Models to predict growth and developmental parameters based on DLI and MDT in combination have been generated for economically important floriculture crops including petunia ‘Easy Wave Coral Reef’ and ‘Wave Purple’ (Petunia ×hybrida [21]), celosia ‘Gloria Mix’ (Celosia argentea), impatiens ‘Accent Red’ (Impatiens walleriana [22]), salvia ‘Vista Red’ (Salvia splendens), marigold ‘Bonanza Yellow’ (Tagetes patula [23]), cyclamen ‘Metis Scarlet Red’ (Cyclamen persicum [24]), and pansy ‘Universal Violet’ (Viola ×wittrockiana [25, 26]). Although MDT and DLI individually have been modeled in food crops mentioned previously, concurrent temperature and radiation-dependent modeling in food and agronomic crops has been more limited; models have been generated to predict the photosynthetic optimum of young cucumber ‘Moskovsky Teplichnyi’[8] and white clover (Trifolium repens) [19]. To our knowledge, the influence of MDT and DLI on culinary herbs has yet to be published. Understanding this interaction will allow us to develop more refined crop production models and provide recommendations to improve yields, improve grower profitability, and reduce excess energy costs.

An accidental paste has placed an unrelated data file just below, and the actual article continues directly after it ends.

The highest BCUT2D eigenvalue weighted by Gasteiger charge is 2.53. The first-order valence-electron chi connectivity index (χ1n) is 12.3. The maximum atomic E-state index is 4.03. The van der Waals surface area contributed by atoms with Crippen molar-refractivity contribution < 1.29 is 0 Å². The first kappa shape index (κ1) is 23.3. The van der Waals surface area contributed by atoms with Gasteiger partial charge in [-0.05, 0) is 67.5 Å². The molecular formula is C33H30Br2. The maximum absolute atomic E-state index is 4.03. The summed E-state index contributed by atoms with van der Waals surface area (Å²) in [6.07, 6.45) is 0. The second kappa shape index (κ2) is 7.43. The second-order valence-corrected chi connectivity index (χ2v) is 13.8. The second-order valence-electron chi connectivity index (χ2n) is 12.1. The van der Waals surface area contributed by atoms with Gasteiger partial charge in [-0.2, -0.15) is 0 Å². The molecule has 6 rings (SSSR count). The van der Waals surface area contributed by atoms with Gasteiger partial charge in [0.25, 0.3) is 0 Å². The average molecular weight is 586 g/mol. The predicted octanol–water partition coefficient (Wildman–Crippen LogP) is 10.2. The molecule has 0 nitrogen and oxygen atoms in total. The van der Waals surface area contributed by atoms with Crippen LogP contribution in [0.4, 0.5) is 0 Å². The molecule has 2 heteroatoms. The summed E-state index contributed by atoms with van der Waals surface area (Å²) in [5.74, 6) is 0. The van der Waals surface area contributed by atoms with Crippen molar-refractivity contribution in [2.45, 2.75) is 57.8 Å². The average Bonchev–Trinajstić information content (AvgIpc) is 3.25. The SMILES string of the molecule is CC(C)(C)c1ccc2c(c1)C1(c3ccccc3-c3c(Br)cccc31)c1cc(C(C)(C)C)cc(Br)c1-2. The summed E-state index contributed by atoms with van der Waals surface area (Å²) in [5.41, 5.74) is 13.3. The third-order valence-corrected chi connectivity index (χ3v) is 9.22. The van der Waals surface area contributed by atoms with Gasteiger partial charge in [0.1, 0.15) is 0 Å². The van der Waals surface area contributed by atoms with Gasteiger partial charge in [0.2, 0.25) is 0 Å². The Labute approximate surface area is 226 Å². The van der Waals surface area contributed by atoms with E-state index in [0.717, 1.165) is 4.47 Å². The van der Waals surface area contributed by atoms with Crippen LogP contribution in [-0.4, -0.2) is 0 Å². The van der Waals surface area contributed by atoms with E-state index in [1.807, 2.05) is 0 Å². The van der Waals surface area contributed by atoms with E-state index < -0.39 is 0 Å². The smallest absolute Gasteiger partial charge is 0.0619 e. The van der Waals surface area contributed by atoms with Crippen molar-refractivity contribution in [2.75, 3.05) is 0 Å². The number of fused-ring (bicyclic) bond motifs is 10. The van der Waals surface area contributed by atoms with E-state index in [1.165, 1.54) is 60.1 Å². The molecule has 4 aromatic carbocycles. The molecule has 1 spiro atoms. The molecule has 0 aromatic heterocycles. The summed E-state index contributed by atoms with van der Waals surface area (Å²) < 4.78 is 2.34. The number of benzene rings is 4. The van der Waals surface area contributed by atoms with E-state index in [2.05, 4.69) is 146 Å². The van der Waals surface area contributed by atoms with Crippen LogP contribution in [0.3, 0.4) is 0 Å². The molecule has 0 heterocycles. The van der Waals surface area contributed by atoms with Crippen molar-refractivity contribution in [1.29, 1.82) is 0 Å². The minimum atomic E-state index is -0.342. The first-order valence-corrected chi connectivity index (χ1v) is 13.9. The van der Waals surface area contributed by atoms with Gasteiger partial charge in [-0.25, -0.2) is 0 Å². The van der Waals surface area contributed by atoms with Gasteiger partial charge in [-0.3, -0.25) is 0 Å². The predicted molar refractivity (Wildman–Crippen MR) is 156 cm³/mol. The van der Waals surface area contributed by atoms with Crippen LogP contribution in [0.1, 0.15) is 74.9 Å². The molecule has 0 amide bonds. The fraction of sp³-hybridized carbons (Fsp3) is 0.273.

Although technology to manipulate the greenhouse temperature and DLI exists, its utility is limited when responses to both DLI and MDT are largely unknown for many crops. Hence, models to predict growth and development are integral to optimizing culinary herb production and conducting cost and/or resource use benefit analyses in response to environmental changes. Therefore, the overall objectives of this study were to determine the extent DLI and MDT influence the growth and development of culinary herbs and greens that can be readily produced in hydroponic production including dill, parsley, and watercress (Nasturtium officinale), and to create quantitative models to predict crop growth and development. Our hypothesis was that DLI would interact with MDT and the Topt of each species would increase as DLI increased.